This detective novel (293 pages) was published in May of 2020 by NeWest Press. The book takes you to the roller derby arena in Vancouver, Canada. Melissa read Rolling Thunder and loved it; it wouldn't be on our site if she didn't recommend it.
Meet ‘Hammerhead’ Jed. He’s a former professional wrestler, sometime bar bouncer, and fledgling P.I. in his father’s detective agency. He’s also mouthy and more brazen than wise, but he’s learned to roll with the punches, even when it hurts.
In this over-the-top adventure, Jed’s hired by an old friend Stormy Daze — a former pro wrestler turned rollergirl — to find her team’s missing coach. He’s been missing for a week, phone calls go straight to voicemail, and the playoffs are coming up. It’s a bad situation all around. And it’s about to get worse.
As Jed digs into the coach’s predilection for gambling and questionable pals, he’s drawn into the shadows of Vancouver’s nightlife, including dachshund races, underground adult entertainment, a truly avant-garde painter, a cheesy late-night TV host, and the surprisingly cut-throat world of flat-track roller derby.
As always, Jed’s joined by his cousin Declan, an Irish barback armed with sarcastic quips and fists at the ready. Their bromance — and their almost willfully blind ignorance to the danger they’re stirring up — lighten the mood, even as the suspects in the case show themselves to more depraved than Jed could have imagined.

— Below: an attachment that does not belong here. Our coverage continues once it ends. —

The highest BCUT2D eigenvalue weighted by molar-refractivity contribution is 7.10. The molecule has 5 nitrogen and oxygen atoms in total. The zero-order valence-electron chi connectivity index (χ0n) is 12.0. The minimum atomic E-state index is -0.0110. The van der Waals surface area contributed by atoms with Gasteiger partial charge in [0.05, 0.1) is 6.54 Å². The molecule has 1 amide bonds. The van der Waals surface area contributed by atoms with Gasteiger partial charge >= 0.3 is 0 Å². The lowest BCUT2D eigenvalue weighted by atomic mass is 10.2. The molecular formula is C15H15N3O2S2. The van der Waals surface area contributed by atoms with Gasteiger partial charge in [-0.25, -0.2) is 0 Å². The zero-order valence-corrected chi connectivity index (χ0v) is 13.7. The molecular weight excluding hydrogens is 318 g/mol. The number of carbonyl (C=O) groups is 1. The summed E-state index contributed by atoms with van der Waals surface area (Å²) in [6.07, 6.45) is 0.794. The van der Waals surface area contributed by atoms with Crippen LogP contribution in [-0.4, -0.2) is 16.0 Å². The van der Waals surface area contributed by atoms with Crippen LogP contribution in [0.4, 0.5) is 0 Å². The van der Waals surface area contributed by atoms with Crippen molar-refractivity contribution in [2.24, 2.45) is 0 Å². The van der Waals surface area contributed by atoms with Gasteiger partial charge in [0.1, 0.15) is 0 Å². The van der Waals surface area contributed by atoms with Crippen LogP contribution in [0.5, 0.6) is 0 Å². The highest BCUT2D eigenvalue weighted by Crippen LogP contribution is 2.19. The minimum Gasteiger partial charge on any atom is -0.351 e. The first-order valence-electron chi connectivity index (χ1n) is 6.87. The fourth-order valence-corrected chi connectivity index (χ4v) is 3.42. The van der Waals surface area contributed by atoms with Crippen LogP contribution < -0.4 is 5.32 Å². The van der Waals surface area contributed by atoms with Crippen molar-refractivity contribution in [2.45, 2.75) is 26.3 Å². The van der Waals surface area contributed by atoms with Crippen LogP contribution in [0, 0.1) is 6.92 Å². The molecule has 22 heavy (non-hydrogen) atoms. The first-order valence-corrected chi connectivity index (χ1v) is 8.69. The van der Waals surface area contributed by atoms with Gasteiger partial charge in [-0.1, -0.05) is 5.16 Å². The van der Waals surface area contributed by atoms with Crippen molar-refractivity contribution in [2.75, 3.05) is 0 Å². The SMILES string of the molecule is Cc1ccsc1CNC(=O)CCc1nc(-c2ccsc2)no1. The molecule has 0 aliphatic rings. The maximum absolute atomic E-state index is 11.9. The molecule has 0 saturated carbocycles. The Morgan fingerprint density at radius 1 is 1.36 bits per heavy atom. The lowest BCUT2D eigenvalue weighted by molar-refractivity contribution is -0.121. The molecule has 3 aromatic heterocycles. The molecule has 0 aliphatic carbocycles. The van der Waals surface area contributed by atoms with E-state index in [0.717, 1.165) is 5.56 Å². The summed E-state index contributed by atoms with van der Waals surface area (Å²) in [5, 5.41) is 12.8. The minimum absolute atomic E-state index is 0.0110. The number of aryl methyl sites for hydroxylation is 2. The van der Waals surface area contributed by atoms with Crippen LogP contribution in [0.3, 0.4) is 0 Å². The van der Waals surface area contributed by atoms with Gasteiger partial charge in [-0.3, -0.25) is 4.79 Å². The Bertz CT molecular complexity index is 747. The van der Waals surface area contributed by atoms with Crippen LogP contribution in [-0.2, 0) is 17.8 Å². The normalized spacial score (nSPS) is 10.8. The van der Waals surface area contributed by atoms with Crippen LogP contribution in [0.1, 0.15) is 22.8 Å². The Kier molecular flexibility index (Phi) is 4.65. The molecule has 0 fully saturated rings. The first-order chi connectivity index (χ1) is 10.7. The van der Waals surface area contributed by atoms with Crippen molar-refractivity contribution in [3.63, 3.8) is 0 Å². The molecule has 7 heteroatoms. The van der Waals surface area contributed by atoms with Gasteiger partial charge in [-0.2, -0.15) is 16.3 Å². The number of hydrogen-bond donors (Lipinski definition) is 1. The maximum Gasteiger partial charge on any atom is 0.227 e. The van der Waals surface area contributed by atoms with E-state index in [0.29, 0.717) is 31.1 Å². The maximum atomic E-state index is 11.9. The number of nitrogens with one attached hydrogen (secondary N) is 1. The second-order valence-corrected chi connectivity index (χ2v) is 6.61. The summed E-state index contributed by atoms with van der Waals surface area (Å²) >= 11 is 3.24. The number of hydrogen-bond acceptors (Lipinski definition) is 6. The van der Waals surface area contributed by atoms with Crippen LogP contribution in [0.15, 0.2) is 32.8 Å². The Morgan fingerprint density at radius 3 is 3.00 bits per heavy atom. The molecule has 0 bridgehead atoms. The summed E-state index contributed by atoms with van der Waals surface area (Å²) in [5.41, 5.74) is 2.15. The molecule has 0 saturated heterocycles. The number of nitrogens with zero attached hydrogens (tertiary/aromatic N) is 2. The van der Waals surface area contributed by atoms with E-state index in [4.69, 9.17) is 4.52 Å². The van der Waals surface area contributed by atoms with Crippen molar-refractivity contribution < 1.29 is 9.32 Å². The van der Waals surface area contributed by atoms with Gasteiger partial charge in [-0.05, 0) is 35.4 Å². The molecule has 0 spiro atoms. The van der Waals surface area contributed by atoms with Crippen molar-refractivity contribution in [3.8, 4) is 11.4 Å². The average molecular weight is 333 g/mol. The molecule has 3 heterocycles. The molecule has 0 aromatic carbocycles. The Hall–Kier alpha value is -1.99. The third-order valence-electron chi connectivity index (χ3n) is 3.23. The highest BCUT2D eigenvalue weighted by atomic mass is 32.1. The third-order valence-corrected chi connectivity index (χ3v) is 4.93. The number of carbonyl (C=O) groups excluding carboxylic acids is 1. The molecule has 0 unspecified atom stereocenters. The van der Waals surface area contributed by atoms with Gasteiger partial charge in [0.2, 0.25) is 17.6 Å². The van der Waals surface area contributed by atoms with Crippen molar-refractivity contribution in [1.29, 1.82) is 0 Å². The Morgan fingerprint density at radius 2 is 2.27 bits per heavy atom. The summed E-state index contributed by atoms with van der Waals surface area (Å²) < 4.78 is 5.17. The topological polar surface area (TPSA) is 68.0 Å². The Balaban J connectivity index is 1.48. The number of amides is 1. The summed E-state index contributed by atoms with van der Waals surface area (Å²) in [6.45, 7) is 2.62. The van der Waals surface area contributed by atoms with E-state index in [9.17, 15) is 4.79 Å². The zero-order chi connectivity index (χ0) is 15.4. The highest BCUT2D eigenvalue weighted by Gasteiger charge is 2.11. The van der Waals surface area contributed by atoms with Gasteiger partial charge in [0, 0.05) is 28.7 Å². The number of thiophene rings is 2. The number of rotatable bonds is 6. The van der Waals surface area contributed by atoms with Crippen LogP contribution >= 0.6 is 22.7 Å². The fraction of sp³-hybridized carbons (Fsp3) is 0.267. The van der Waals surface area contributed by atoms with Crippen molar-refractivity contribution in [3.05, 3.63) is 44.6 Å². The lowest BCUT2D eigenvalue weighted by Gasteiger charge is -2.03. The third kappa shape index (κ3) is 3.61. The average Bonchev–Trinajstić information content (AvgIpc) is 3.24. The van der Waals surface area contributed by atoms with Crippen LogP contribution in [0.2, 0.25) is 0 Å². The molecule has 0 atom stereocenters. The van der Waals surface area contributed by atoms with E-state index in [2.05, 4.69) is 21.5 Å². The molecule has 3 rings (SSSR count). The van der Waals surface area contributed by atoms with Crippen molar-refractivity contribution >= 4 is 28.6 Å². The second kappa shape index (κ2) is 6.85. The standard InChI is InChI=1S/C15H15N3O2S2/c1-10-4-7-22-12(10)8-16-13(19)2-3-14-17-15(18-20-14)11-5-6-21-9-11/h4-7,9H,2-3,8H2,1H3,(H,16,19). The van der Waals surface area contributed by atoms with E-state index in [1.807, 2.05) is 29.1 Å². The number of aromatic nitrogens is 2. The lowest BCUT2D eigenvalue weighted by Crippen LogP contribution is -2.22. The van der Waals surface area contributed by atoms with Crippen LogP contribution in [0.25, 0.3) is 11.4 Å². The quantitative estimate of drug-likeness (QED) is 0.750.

Jed and Declan: always ready to drink, to fight, and to save the day. They lead us on a suspenseful, funny caper through Jed’s hometown of Vancouver, and we see the city through his eyes: the sparkling waterfront, neighborhood bars, his favorite restaurants, and the historic neighborhood of Gastown — plus an up-close and in-your-face look at the raucous sport of women’s roller derby. Strap on your knee pads and buckle your helmet; it’s about to get physical.
The locker room doors slammed open and over a dozen women all dolled up in different outfits and make-up — and all wearing retro-style four-wheeled roller skates — charged toward the roller derby track… Stormy escorted me out of their way as they attached the track with the ferociousness of rabid wolverines. Hoots, hollers, and war cries were spit out with both confidence and vitriol, and by the time I wrapped my head around the unusual sight before me, Stormy had guided me over to the players’ bench and taken a seat. — A.J. Devlin
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